Sultai Delirium Midrange by _Marco_Polo_ on MtGO

Creatures (12)
1 Architects of Will
1 Courser of Kruphix
1 Emrakul, the Promised End
3 Grim Flayer
3 Jace, Vryn’s Prodigy
1 Shriekmaw
1 Thragtusk
1 Tireless Tracker

Non-Creature Spells (25)
1 Bitterblossom
2 Garruk Relentless
2 Liliana, the Last Hope
3 Mishra’s Bauble
1 Abrupt Decay
1 Dismember
4 Fatal Push
3 Inquisition of Kozilek
1 Maelstrom Pulse
1 Raven’s Crime
2 Thoughtseize
4 Traverse the Ulvenwald

Lands (23)
4 Blooming Marsh
1 Breeding Pool
2 Creeping Tar Pit
1 Forest
1 Ghost Quarter
1 Island
1 Misty Rainforest
2 Overgrown Tomb
3 Polluted Delta
1 River of Tears
1 Swamp
4 Verdant Catacombs
1 Watery Grave

Sideboard (15)
1 Bojuka Bog
1 Collective Brutality
1 Countersquall
2 Damnation
1 Dispel
1 Ghost Quarter
1 Grave Titan
1 Ishkanah, Grafwidow
1 Reclamation Sage
1 Scavenging Ooze
2 Surgical Extraction
1 To the Slaughter
1 Whispers of Emrakul


Holy moly that’s spicy! I have a particular affinity for decks that have a million moving parts, and this one is certainly no exception. In Modern, the saying goes that you should be trying to do your own thing and let your opponent worry about theirs, but I’m not against doing our own thing as well as trying to stop the opponent’s sweet stuff, and that’s exactly what this Sultai Delirium Midrange deck does!

I think the only sane way of breaking this deck down is looking at the cards that are not 1-ofs, and getting a better sense of the deck from there. Grim Flayer and Jace, Vryn’s Prodigy are both excellent at filtering your draws and forcing answers from your opponent. Jace is stronger in this regard, but Grim Flayer actively pressures the opponent’s life total and can quickly turn into a stone wall against some aggressive decks without much effort.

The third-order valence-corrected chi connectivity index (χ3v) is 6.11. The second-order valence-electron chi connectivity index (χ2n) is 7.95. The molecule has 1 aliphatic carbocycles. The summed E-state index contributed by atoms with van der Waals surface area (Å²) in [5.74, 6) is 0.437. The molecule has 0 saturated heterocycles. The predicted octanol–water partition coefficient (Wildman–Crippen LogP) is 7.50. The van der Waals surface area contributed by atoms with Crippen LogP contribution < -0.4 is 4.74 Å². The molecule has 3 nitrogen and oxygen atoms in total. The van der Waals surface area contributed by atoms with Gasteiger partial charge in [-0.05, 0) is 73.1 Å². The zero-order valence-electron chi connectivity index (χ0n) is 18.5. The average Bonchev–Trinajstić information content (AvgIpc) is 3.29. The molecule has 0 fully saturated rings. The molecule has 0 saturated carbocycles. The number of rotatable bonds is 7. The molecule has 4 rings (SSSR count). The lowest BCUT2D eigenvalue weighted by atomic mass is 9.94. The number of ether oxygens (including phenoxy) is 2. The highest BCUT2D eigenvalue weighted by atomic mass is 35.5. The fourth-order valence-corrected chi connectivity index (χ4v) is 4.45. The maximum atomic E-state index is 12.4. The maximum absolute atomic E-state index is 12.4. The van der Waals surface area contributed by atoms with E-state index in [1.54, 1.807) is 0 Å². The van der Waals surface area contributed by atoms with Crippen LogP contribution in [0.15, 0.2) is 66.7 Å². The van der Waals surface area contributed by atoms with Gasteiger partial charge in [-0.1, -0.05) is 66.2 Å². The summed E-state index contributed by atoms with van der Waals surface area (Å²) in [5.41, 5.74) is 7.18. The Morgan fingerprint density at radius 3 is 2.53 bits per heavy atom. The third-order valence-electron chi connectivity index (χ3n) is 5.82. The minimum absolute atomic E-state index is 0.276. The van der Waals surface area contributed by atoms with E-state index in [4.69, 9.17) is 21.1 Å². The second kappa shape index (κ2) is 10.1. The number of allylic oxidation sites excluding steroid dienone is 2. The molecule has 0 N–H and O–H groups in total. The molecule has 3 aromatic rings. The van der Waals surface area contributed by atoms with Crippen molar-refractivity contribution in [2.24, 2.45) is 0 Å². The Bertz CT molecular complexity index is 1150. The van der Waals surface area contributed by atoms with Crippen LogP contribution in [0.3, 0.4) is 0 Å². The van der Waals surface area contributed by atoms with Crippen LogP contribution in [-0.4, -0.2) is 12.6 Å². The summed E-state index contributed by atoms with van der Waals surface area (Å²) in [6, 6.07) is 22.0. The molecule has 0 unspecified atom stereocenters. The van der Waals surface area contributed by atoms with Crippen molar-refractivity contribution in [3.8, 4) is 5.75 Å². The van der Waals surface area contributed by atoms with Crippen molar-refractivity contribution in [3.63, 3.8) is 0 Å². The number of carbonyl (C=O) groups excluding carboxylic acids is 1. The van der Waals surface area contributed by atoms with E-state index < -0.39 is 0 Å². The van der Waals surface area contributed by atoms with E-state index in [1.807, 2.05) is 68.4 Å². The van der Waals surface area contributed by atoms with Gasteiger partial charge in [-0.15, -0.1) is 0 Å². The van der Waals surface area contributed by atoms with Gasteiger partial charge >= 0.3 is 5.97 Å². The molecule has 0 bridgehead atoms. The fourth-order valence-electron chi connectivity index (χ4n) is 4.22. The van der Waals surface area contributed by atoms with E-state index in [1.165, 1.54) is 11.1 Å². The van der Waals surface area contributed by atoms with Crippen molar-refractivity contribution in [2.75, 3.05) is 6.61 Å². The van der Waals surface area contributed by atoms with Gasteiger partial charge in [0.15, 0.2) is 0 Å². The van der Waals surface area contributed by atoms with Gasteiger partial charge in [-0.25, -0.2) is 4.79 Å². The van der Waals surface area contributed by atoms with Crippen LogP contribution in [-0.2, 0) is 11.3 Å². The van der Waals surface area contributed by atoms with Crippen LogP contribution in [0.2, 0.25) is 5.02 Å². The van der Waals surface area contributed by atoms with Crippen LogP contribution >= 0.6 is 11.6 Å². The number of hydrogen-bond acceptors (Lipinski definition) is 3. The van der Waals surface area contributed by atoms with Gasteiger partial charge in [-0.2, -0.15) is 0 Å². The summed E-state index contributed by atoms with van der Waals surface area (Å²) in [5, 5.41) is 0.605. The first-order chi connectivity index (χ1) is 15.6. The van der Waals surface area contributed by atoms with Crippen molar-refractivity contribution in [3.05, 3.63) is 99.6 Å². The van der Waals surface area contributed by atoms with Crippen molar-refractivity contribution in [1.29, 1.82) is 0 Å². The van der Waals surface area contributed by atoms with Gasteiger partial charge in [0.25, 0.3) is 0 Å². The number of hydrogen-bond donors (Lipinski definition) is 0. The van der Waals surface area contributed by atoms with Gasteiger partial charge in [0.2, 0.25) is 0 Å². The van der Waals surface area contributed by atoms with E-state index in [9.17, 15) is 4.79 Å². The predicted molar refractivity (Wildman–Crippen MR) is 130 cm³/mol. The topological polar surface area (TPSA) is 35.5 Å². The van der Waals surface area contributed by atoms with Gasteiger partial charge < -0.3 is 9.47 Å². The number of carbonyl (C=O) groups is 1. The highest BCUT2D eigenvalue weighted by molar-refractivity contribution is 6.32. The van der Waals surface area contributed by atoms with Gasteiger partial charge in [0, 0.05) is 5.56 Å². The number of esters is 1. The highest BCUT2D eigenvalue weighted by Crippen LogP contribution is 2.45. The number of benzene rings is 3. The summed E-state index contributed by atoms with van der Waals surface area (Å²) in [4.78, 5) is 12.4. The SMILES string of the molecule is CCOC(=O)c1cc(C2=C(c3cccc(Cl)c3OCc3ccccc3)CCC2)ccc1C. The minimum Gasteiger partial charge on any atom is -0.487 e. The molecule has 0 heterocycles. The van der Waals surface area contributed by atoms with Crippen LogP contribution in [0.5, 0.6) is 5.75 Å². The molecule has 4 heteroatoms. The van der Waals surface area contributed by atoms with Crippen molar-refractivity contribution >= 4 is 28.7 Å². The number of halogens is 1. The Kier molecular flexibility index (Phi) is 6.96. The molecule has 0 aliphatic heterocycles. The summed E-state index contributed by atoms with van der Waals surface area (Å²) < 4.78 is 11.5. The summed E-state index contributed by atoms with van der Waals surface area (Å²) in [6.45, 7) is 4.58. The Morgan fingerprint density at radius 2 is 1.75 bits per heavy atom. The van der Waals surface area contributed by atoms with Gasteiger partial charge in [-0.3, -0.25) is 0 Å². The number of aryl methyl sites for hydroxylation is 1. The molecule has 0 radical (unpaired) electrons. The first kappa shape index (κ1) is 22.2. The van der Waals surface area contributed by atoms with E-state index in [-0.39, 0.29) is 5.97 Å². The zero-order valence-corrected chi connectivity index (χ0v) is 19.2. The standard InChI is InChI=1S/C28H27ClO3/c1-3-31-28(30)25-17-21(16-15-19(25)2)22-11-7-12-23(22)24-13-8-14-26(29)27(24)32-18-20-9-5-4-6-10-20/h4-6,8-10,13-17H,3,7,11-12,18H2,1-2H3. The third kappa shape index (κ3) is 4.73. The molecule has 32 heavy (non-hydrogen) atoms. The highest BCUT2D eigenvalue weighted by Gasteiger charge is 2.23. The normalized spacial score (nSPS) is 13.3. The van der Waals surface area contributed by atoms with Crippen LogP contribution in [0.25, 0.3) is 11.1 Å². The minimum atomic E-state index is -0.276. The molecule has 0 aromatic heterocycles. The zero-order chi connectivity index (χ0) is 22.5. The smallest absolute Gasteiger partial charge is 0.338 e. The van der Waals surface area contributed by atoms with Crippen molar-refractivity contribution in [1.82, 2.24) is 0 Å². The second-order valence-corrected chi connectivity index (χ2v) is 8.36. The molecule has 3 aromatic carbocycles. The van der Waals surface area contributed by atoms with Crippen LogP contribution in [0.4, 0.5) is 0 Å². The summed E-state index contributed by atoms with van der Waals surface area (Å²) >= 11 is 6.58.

4 Fatal Push, 3 Inquisition of Kozilek, 2 Thoughtseize, 4 Traverse the Ulvenwald. Hmmm…seems very similar to the cards that a certain Death’s Shadow deck is playing. This, along with the 3 copies of Mishra’s Bauble, indicate to us that this deck is trying to operate on the same (or at least a very similar) axis to the Death’s Shadow Jund deck, but is undoubtedly trying to bring more value to the table, giving it a positive matchup against Death’s Shadow Jund. Garruk Relentless and Liliana, the Last Hope are both hard to interact with for more controlling decks, and both generate impressive value as the game goes on.


Now onto the 1-ofs. The 1-of non-creatures are simply misers and are excellent in certain matchups, but can’t be searched for through Traverse the Ulvenwald. Having access to Traverse in our deck that is excellent at turning on delirium opens up a lot of doors. Tireless Tracker, Thragtusk, Shriekmaw, and certainly Architects of Will would never find their way into our deck, but having effectively 4 additional copies of each in the deck makes it reasonable to have a few situational cards that are high impact in only a few situations. And, of course, where would a delirium deck in any format be without Emrakul, the Promised End, which can cost as little as 6 mana in this deck.

Here are the changes I would make going forward:


-1 Dismember

-1 Raven’s Crime

-1 Architects of Will

+1 Courser of Kruphix

+1 Grim Flayer

+1 Ishkanah, Grafwidow


-1 Ishkanah, Grafwidow

-1 Countersquall

-1 Dispel

-1 To the Slaughter

-1 Whispers of Emrakul

+2 Collective Brutality

+1 Damnation

+2 Creeping Corrosion

This is day 75 of’s 2017 Deck of the Day column, where each day we’ll feature a different Standard, Modern, or Legacy deck that caught our eye. You can read day 74 here, where we featured a Standard deck that’s looking to harness the power of colorless creatures.

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